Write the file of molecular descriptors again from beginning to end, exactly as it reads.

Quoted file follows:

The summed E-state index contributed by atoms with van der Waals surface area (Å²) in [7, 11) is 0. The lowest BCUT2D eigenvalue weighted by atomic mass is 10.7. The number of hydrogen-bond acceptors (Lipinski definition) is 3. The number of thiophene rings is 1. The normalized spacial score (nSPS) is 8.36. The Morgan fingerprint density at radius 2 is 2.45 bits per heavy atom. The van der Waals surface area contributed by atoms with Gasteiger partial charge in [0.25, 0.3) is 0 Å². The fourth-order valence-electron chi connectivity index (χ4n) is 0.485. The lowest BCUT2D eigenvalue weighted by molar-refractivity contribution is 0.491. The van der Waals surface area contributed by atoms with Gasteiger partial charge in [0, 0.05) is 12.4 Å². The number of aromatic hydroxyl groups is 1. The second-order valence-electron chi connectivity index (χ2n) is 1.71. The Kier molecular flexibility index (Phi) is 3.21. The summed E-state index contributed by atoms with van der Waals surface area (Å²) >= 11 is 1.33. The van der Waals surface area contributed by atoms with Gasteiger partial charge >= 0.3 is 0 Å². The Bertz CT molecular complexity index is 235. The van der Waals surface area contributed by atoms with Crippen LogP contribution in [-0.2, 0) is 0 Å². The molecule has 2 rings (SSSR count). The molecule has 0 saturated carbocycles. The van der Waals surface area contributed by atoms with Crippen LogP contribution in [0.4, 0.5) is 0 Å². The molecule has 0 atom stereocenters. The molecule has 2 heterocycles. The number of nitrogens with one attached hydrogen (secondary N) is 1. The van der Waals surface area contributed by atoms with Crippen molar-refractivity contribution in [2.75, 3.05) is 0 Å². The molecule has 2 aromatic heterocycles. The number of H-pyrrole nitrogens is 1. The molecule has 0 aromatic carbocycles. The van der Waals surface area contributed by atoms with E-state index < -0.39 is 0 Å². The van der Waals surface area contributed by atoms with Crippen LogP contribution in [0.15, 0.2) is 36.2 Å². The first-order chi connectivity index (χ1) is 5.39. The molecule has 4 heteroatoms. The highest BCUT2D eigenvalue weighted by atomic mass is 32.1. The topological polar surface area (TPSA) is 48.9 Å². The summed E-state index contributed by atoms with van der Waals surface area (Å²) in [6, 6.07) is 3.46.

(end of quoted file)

The summed E-state index contributed by atoms with van der Waals surface area (Å²) in [7, 11) is 0. The lowest BCUT2D eigenvalue weighted by atomic mass is 10.7. The number of hydrogen-bond acceptors (Lipinski definition) is 3. The number of thiophene rings is 1. The normalized spacial score (nSPS) is 8.36. The Morgan fingerprint density at radius 2 is 2.45 bits per heavy atom. The van der Waals surface area contributed by atoms with Gasteiger partial charge in [0.25, 0.3) is 0 Å². The fourth-order valence-electron chi connectivity index (χ4n) is 0.485. The lowest BCUT2D eigenvalue weighted by molar-refractivity contribution is 0.491. The van der Waals surface area contributed by atoms with Gasteiger partial charge in [0, 0.05) is 12.4 Å². The number of aromatic hydroxyl groups is 1. The second-order valence-electron chi connectivity index (χ2n) is 1.71. The Kier molecular flexibility index (Phi) is 3.21. The summed E-state index contributed by atoms with van der Waals surface area (Å²) >= 11 is 1.33. The van der Waals surface area contributed by atoms with Gasteiger partial charge >= 0.3 is 0 Å². The Bertz CT molecular complexity index is 235. The van der Waals surface area contributed by atoms with Crippen LogP contribution in [-0.2, 0) is 0 Å². The molecule has 2 rings (SSSR count). The molecule has 0 saturated carbocycles. The van der Waals surface area contributed by atoms with Crippen LogP contribution in [0.4, 0.5) is 0 Å². The molecule has 0 atom stereocenters. The molecule has 2 heterocycles. The number of nitrogens with one attached hydrogen (secondary N) is 1. The van der Waals surface area contributed by atoms with Crippen molar-refractivity contribution in [2.75, 3.05) is 0 Å². The molecule has 2 aromatic heterocycles. The number of H-pyrrole nitrogens is 1. The molecule has 0 aromatic carbocycles. The van der Waals surface area contributed by atoms with E-state index < -0.39 is 0 Å². The van der Waals surface area contributed by atoms with Crippen LogP contribution in [0.15, 0.2) is 36.2 Å². The first-order chi connectivity index (χ1) is 5.39. The molecule has 4 heteroatoms. The highest BCUT2D eigenvalue weighted by atomic mass is 32.1. The topological polar surface area (TPSA) is 48.9 Å². The summed E-state index contributed by atoms with van der Waals surface area (Å²) in [6, 6.07) is 3.46.